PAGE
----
What do the following multiplication facts have in common? More importantly, how can knowing some of the smaller facts help you know the larger facts?
You hear a lot of talk about using strategies to learn basic facts, but I’m not sure it’s always clear what that means.
Most kids will know 2 x 3. If you ask them how, they’ll probably tell you they skip count by twos, or they know it’s 2 groups of 3 (or 3 groups of 2), or they add 3 + 3. Remember, it is really important to ask students how they know, because even with a very simple fact, there’s are lots of ways to see it.
Let’s move on to 4 x 3. Well, 4 is double 2, so wouldn’t 4 x 3 be double 2 x 3? Another way to look at it is that 2 x 3 is 2 groups of 3 and 4 x 3 is double that. Learning the 4s facts by doubling the 2s is a great strategy.
How about 4 x 9? Some kids might use a friendly number here, because 9 is so close to 10. So they’d do 4 x 10 and then just subtract one group of 4 to get 36. Another student might notice that 9 is 3 times as big as 3, so 4 x 9 must be 3 times as big as 4 x 3. Again, getting 36. Still another student might see 2 x 9 and 2 x 9. Still 36. 🙂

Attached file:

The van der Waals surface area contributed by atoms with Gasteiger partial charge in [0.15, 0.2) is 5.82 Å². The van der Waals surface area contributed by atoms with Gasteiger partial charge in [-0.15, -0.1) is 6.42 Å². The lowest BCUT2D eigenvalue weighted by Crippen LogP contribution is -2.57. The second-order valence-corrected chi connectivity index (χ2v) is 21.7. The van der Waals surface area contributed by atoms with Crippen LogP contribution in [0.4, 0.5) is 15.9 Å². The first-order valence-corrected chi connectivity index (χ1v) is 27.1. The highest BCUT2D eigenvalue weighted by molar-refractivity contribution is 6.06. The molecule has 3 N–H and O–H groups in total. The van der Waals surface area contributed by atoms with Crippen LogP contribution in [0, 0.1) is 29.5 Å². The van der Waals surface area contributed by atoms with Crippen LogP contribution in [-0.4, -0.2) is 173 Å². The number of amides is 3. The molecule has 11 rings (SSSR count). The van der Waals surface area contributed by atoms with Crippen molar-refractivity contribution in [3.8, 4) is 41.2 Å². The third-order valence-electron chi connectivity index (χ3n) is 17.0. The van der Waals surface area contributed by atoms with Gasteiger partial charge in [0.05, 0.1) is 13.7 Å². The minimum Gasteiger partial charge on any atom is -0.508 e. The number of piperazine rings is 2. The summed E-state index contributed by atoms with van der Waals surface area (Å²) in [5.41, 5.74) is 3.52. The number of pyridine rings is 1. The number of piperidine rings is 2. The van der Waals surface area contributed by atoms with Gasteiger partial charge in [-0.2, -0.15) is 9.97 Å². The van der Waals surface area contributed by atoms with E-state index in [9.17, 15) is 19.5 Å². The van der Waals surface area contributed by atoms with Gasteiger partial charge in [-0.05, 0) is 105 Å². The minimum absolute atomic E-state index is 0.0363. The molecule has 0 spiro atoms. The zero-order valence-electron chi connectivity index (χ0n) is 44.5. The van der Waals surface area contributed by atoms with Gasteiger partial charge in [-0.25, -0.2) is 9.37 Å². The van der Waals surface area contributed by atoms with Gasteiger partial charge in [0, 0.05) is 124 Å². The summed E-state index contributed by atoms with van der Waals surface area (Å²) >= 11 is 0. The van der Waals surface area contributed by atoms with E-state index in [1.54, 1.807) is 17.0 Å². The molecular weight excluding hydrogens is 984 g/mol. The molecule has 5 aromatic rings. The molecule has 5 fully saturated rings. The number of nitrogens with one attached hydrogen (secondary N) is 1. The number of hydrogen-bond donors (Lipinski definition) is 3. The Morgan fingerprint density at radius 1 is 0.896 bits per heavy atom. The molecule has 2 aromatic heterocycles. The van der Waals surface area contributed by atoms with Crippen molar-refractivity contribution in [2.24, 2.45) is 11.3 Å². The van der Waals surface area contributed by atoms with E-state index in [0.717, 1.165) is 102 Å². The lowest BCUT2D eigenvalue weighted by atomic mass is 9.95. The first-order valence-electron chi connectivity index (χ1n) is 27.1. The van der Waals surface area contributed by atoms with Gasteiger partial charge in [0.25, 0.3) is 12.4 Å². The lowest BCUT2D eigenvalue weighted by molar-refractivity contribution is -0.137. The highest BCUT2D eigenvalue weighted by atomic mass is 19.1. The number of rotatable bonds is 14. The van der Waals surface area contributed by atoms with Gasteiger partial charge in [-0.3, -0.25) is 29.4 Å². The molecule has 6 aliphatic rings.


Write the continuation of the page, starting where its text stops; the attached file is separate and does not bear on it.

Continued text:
Finally, we get to a toughie–8 x 9. I was always SO bad at that one! Again, you could use a friendly number (8 x 10) – 8. Or you could double 4 x 9.
I’m sure there are lots of other ways to look at these problems, and therein lies the beauty–yes, beauty– of number talks. Getting the kids to talk about, and listen to, multiple fascinating strategies.
If you’re looking for a resource to learn more about strategies for multiplication and division, check out Mastering the Basic Math Facts in Multiplication and Division: Strategies, Activities & Interventions to Move Students Beyond Memorization. Long title, but a really easy to use book!